Roger Fenton reports from Crimea, in Chantilly

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William Howard Russell Esq. the Times Correspondent, Nov 19 th 1855, ©RMN-Grand Palais Domaine de Chantilly-Benoît Touchard

It is quite amazing to think that there were already photo reporters in 1855, fifteen years after the invention of photography in 1839, and this is what the precious Roger Fenton exhibition at Château de Chantilly is teaching us. Fenton (1819-1869) was born in Lancashire and started out as a painter in Paris in Paul Delaroche‘s atelier. He soon became interested in photography after meeting Le Gray, Henri Le Secq and Charles Nègre. In 1850 he becomes the British Museum’s official photographer. At the Great Exhibition of 1851, he perfected his interest for photography and exhibited his pictures a year later in London on Pall Mall. His views of Russia will be acquired by Queen Victoria in 1854, and she then commissioned portraits of the Royal family. She brought twenty of his prints to Napoleon III when she came to Paris on a royal visit of the Universal exhibition of 1855. All photographs shown here, in the pretty drawing galleries, belong to Duc d’Aumale‘s collections of 50 prints bought from Colnaghi. There are 61 more at Musée d’Orsay. 

Valley of Inkerman, the stone quarries and the aquaduct were photographed in great precision,©RMN-Grand Palais Domaine de Chantilly-Benoît Touchard

He is subsequently sent by Prince Albert to report on the Crimean war (October 1854-September 1855) in February 1855. While William Howard Russell was writing critically for the Times, he was in charge of sending favorable images which were converted into woodblocks and published in the Illustrated London News. The London print publisher Thomas Agnew & Sons became his commercial sponsor. The resulting photographs may have been intended to offset the general unpopularity of the war among the British people.  He set off aboard HMS Hecla in February 1855, through Gibraltar, landed at Balaklava on 8 March and remained there until 22 June. Fenton took Marcus Sparling as his photographic assistant and a servant known as William and a large horse-drawn photographic van full of equipment.

Wounded Zouave is comforted by a vivandière, 5 May 1855

Photographic equipment was very heavy and the chemistry of exposing the pictures, particularly difficult to manage in the outdoor, in a travelling lab. The weather conditions, very hot in summer very cold in winter, are also an obstacle to reporting in real time. The length of the pose does not allow any action and Fenton was limited in his choice of motifs. And no wounded nor dead soldiers are ever photographed. The war is “clean”… There are a number of portraits of the officers (he speaks good French and is very close to Bosquet) and mostly spectacular panoramas of the Inkerman valley. Fenton’s reporting is the most important set of photos of the Crimean war but it is not the first one. Before him, Richard Nicklin had been sent  but his ship the Rip Van Winckle was wrecked in November 1854 and he died.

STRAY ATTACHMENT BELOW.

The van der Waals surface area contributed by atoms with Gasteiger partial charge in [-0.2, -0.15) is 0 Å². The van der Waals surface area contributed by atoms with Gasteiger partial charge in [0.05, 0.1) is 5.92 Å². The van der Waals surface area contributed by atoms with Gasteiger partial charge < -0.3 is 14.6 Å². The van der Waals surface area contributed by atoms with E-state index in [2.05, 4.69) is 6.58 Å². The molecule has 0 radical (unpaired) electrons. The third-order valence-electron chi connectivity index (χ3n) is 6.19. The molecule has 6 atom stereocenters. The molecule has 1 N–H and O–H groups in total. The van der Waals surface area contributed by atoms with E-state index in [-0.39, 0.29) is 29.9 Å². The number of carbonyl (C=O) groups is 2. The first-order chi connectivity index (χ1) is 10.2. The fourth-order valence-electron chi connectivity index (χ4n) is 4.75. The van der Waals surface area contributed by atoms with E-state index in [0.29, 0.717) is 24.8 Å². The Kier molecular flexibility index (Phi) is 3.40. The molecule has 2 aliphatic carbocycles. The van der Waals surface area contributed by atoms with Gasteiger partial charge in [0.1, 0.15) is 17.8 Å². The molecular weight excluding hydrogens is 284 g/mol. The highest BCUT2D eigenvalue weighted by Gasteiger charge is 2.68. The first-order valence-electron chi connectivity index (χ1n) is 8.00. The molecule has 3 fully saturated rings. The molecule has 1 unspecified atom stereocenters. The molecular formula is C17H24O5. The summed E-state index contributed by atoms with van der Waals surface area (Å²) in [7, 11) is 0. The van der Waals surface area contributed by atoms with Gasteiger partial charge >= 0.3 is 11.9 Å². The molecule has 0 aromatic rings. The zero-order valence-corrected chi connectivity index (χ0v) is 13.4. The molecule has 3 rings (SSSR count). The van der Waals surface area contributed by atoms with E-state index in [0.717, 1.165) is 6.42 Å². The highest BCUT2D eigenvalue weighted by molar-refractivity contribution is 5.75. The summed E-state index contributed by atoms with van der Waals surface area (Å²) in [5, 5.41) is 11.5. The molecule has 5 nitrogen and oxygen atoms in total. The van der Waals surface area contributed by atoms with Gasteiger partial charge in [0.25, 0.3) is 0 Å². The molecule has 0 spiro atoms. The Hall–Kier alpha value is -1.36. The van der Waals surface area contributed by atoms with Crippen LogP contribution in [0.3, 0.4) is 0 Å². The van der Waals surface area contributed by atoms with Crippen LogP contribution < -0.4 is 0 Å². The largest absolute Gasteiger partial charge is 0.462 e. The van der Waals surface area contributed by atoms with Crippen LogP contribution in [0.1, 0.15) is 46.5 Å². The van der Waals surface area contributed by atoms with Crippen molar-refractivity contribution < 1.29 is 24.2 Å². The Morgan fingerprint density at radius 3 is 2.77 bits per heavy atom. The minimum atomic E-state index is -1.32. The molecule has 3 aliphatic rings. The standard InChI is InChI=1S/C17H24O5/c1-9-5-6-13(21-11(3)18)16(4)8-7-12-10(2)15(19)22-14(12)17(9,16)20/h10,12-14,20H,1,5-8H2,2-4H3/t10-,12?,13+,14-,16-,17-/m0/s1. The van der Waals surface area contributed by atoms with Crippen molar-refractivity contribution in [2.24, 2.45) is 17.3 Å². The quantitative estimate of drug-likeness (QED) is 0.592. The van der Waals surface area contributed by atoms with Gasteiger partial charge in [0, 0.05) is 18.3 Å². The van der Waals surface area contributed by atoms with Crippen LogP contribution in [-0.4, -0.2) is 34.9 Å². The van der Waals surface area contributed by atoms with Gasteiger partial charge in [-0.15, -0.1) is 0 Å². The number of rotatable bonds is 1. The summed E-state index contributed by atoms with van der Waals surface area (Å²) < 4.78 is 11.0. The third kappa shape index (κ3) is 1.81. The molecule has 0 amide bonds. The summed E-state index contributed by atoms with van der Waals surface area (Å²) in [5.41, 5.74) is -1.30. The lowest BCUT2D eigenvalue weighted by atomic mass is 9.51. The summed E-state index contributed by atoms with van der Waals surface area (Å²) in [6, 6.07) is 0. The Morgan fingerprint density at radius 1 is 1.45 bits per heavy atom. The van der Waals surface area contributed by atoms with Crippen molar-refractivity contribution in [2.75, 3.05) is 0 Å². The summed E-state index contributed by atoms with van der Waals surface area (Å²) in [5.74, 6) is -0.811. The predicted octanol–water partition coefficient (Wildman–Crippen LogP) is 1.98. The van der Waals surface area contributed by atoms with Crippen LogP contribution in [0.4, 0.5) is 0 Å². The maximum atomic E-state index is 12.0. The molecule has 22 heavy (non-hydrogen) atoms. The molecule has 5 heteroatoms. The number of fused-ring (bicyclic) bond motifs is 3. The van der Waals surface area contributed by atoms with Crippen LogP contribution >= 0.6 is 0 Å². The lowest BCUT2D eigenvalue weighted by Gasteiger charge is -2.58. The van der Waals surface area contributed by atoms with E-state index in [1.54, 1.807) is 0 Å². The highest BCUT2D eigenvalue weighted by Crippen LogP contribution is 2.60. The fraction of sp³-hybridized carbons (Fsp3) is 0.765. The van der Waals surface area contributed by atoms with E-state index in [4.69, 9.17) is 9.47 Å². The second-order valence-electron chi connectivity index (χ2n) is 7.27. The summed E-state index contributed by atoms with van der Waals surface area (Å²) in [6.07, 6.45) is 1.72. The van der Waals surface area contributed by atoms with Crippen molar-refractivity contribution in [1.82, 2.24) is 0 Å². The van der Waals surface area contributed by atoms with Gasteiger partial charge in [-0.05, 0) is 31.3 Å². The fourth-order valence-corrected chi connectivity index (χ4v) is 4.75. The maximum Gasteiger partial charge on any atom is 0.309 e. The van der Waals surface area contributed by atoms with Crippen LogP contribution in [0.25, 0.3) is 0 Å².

Lord Raglan, Omer Pacha and General Pelissier, 8 June 1855 ©RMN-Grand Palais Domaine de Chantilly-Benoît Touchard

Most French people only know about the Crimean war through street names in Paris: Malakoff, Alma, Inkerman, Sebastopol, Bosquet. The conflict erupted in October 1953 between Czar Nicolas I of Russia and Ottoman Turkey over the Black Sea. Sebastopol is the capital of the Crimean peninsula. Nicolas wanted to reestablish christianism in Constantinople. Queen Victoria and Napoléon III enter the war to defend Turkey. There are 300 000 French soldiers managed by General Canrobert and General Bosquet. The English send only 98 000 led by Lord Raglan. The Turks send 30 000. Crimea had been invaded by the Russians in 1783. On 20 Seprember 1854, the French Zouaves from Africa won the battle of Alma and this is remembered by the sculpture by Diebolt of the Zouave on the  Seine which, still today, gives us the level of the water on the river.

General Bosquet’s quarter’s, with zouaves and soldiers in a desert landscape ©RMN-Grand Palais domaine de Chantilly

On October 25 1854 in Balakava and on November 5, the Russian army is beaten thanks to General Bosquet’s troups and a ten month long siege is installed. The African zouaves arrive dressed in summer clothes, cholera and various other diseases weaken the army: Victor Hugo compares the situation to Napoleon’s troups in 1812. Tolstoï describes the same horror in the Russian troups. The harbor of Sebastopol falls in September and the tower of Malakoff is taken by the zouaves. Alexandre II, the new czar, has to give up and the Black Sea becomes neutral. But 95 000 Frenchmen have died in the conflict most often from diseases. The photographer James Robertson will complete Fenton’s mission and take shots of Sebastopol in ruins. French photographers Colonel Jean Charles Langlois (who was also a painter),  Bernard Lassimonne, and Jean-Baptiste-Henri Durand-Brager will also take pictures there.

Zouaves 5 May 1855, ©RMN-Grand Palais Domaine de Chantilly-Benoît Touchard

This is a very special exhibition curated by Nicole Garnier-Pelle who also wrote the catalog published by Faton. It should entice you to go and visit Chantilly once again. The train ride from Gare du Nord is 20 mns and the collections of the castle are superb. Next Year, on the occasion of Paris Photo, Duc d’Aumale will be the photographer exhibited in the same galleries…

Chateau de Chantilly until February 27

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